She-Hulk may have superpowers, but perhaps her most extraordinary ability is that she knows she's a superhero -- and she talks about it with us, the viewers. Forthcoming Marvel TV showbrings the big green hero to the screen for the first time, but she's been chatting with the audience for decades in the comics. "I like to say that she was doing it long before Deadpool or Fleabag," says Jessica Gao, showrunner of the new series.
Streaming from Aug. 18 on, the TV series stars Tatiana Maslany as Jen Walters, a lawyer nicknamed She-Hulk when she accidentally gains the superpowers of her cousin -- none other than Hulk alter ego Bruce Banner. At a press conference for the show on Thursday, Maslany and Gao were joined by co-star Ginger Gonzaga, plus director and executive producer Kat Coiro, who discussed the show's balance of comedy and Marvel action.
The series is designed to be the most comedic entry in the, coming in sitcom-style 30-minute episodes with a healthy dose of humor. Having previously written episodes of Robot Chicken and Silicon Valley, and having won an Emmy for Rick and Morty episode Pickle Rick, Gao highlights comics writer John Byrne's run on Sensational She-Hulk as inspiration for the show's comical tone. "First and foremost, the fourth-wall-breaking and meta humor and self awareness made me fall in love with this character," said Gao. "It was just so light-hearted and fun and refreshing."
Kat Coiro, a director of Modern Family and Brooklyn Nine-Nine who directed the bulk of the She-Hulk series, recalls the impact a female superhero had on her. "I remember very vividly being a little girl and seeing the cover of a She-Hulk comic in the midst of this sea of male comics," she said. "Not knowing who she was, but knowing I was moved by it. The idea of being large and in charge and taking control, taking up space, really resonated with me. I remember I bought that comic book, so when this show came along, it was really the culmination of a real dream."
Maslany stressed that the show has more challenging and thought-provoking aspects alongside the comedy, especially as the season progresses. "I'm curious about what kind of conversations people will have about this show," she said. "People can have a real visceral response to a woman superhero -- which we've already felt, online. And it's interesting to me that there is such a visceral response. I'm curious about why."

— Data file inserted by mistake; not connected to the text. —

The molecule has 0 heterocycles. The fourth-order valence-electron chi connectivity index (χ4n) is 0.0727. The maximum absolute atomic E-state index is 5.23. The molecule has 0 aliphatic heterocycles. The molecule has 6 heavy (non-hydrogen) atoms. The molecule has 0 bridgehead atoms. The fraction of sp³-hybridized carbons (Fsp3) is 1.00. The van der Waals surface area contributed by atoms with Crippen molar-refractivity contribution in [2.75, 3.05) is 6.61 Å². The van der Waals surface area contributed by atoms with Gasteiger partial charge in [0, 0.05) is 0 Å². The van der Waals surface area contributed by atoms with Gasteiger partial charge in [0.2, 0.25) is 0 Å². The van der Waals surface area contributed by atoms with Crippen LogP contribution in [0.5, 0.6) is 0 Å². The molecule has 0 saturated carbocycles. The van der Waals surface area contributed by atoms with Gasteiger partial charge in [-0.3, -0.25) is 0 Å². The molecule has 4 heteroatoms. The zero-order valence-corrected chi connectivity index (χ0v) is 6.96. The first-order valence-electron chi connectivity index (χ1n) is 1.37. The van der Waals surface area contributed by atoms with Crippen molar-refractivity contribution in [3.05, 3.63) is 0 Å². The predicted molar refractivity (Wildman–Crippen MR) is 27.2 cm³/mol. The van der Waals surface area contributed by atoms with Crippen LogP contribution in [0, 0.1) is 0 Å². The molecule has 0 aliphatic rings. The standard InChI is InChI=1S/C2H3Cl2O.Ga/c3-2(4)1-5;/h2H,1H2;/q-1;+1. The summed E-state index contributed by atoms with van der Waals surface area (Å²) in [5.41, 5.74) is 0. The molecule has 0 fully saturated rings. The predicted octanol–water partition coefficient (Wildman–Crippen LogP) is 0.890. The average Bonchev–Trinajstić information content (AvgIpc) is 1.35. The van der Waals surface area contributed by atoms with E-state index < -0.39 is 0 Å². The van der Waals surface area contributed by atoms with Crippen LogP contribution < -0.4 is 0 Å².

Hulk smash fourth wall
Gao described how she and the show's creators approached Jen's signature chats to the audience (known as breaking the invisible "fourth wall" between the characters and the viewer). "It went through a lot of evolutionary steps," Gao explained. "How much does [Jen] talk to camera? Is she talking directly to the audience? Is there another meta element -- is she talking to somebody else?"
One version of the idea translated directly from comics. "At one point," Gao said, "there was an iteration in the scripts where instead of talking directly to camera there were text boxes [on the screen] like how there were editor's notes in comics, and she was actually interacting with the editor's notes." This idea was scrapped, however.
Gao also admits to being rejected by Marvel three times for other projects. "Fourth time's the charm!" she joked, saying She-Hulk is the perfect project for her. "I'm glad they rejected me so many times."
She-Hulk: Attorney at Law is set to premiere on Disney Plus on Aug. 18. Maslany is joined by MCU mainstay Mark Ruffalo as Bruce Banner, and Tim Roth, who played a rival green monster in 2008's The Incredible Hulk and belatedly returned for last year's. The cast also includes Renée Elise Goldsberry and Jameela Jamil.
Check out the trailer for a taste of the show's comedic tone, with Jen worrying as much about her love life as her superpowers.
She-Hulk is part of, joining and in this year's calendar. Other include , and three new animated shows: Marvel Zombies, Spider-Man: Freshman Year and a revival of the much-loved 1990s X-Men cartoon. That'll be followed by .